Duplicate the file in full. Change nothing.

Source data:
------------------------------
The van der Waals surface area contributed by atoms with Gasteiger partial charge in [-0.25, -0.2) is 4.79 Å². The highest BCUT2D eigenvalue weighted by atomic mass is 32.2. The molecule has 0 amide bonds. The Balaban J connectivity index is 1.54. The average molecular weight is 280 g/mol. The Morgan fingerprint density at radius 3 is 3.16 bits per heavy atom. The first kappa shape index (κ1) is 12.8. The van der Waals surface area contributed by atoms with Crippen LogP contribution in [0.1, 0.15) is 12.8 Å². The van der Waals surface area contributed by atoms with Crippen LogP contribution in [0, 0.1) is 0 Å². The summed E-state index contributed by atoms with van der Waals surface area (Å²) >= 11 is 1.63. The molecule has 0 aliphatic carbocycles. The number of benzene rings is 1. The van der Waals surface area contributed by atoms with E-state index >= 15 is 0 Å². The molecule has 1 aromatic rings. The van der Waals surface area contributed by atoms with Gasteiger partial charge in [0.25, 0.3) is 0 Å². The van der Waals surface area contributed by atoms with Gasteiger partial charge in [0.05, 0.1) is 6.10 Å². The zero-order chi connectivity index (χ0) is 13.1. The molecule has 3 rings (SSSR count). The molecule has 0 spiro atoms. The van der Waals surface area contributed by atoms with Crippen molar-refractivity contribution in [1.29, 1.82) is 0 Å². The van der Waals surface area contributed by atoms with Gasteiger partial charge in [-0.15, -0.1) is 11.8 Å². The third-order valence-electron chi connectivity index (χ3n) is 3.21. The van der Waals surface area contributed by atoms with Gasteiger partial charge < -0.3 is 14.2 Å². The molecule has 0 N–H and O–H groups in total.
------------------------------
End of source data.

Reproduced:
The van der Waals surface area contributed by atoms with Gasteiger partial charge in [-0.25, -0.2) is 4.79 Å². The highest BCUT2D eigenvalue weighted by atomic mass is 32.2. The molecule has 0 amide bonds. The Balaban J connectivity index is 1.54. The average molecular weight is 280 g/mol. The Morgan fingerprint density at radius 3 is 3.16 bits per heavy atom. The first kappa shape index (κ1) is 12.8. The van der Waals surface area contributed by atoms with Crippen LogP contribution in [0.1, 0.15) is 12.8 Å². The van der Waals surface area contributed by atoms with Crippen LogP contribution in [0, 0.1) is 0 Å². The summed E-state index contributed by atoms with van der Waals surface area (Å²) >= 11 is 1.63. The molecule has 0 aliphatic carbocycles. The number of benzene rings is 1. The van der Waals surface area contributed by atoms with E-state index >= 15 is 0 Å². The molecule has 1 aromatic rings. The van der Waals surface area contributed by atoms with Gasteiger partial charge in [0.25, 0.3) is 0 Å². The van der Waals surface area contributed by atoms with Gasteiger partial charge in [0.05, 0.1) is 6.10 Å². The zero-order chi connectivity index (χ0) is 13.1. The molecule has 3 rings (SSSR count). The molecule has 0 spiro atoms. The van der Waals surface area contributed by atoms with Crippen molar-refractivity contribution in [1.29, 1.82) is 0 Å². The van der Waals surface area contributed by atoms with Gasteiger partial charge in [-0.15, -0.1) is 11.8 Å². The third-order valence-electron chi connectivity index (χ3n) is 3.21. The van der Waals surface area contributed by atoms with Gasteiger partial charge < -0.3 is 14.2 Å². The molecule has 0 N–H and O–H groups in total.